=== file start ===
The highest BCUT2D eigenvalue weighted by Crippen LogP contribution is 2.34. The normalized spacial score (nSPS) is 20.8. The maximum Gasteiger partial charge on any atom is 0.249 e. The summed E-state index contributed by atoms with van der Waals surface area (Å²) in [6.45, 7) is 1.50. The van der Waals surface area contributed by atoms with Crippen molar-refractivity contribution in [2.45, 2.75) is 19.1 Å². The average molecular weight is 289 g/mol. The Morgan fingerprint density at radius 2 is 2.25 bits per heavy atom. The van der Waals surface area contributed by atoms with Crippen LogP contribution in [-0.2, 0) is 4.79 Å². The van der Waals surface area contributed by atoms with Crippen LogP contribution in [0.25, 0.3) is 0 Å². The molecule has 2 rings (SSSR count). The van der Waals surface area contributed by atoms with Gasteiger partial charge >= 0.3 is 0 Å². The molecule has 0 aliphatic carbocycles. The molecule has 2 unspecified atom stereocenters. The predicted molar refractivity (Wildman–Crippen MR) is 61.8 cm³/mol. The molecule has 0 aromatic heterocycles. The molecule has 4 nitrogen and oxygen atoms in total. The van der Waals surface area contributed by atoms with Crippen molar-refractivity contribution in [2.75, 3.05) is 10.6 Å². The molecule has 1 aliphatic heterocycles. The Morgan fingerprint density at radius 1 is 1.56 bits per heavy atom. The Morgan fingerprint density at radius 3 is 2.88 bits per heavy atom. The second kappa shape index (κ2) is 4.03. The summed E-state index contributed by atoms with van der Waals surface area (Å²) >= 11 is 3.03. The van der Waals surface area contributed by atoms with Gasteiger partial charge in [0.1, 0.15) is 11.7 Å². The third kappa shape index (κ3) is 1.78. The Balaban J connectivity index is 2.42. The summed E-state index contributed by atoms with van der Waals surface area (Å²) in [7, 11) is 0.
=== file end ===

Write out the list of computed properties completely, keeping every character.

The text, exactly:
The highest BCUT2D eigenvalue weighted by Crippen LogP contribution is 2.34. The normalized spacial score (nSPS) is 20.8. The maximum Gasteiger partial charge on any atom is 0.249 e. The summed E-state index contributed by atoms with van der Waals surface area (Å²) in [6.45, 7) is 1.50. The van der Waals surface area contributed by atoms with Crippen molar-refractivity contribution in [2.45, 2.75) is 19.1 Å². The average molecular weight is 289 g/mol. The Morgan fingerprint density at radius 2 is 2.25 bits per heavy atom. The van der Waals surface area contributed by atoms with Crippen LogP contribution in [-0.2, 0) is 4.79 Å². The van der Waals surface area contributed by atoms with Crippen LogP contribution in [0.25, 0.3) is 0 Å². The molecule has 2 rings (SSSR count). The van der Waals surface area contributed by atoms with Gasteiger partial charge >= 0.3 is 0 Å². The molecule has 0 aliphatic carbocycles. The molecule has 2 unspecified atom stereocenters. The predicted molar refractivity (Wildman–Crippen MR) is 61.8 cm³/mol. The molecule has 0 aromatic heterocycles. The molecule has 4 nitrogen and oxygen atoms in total. The van der Waals surface area contributed by atoms with Crippen molar-refractivity contribution in [2.75, 3.05) is 10.6 Å². The molecule has 1 aliphatic heterocycles. The Morgan fingerprint density at radius 1 is 1.56 bits per heavy atom. The Morgan fingerprint density at radius 3 is 2.88 bits per heavy atom. The second kappa shape index (κ2) is 4.03. The summed E-state index contributed by atoms with van der Waals surface area (Å²) >= 11 is 3.03. The van der Waals surface area contributed by atoms with Gasteiger partial charge in [0.1, 0.15) is 11.7 Å². The third kappa shape index (κ3) is 1.78. The Balaban J connectivity index is 2.42. The summed E-state index contributed by atoms with van der Waals surface area (Å²) in [7, 11) is 0.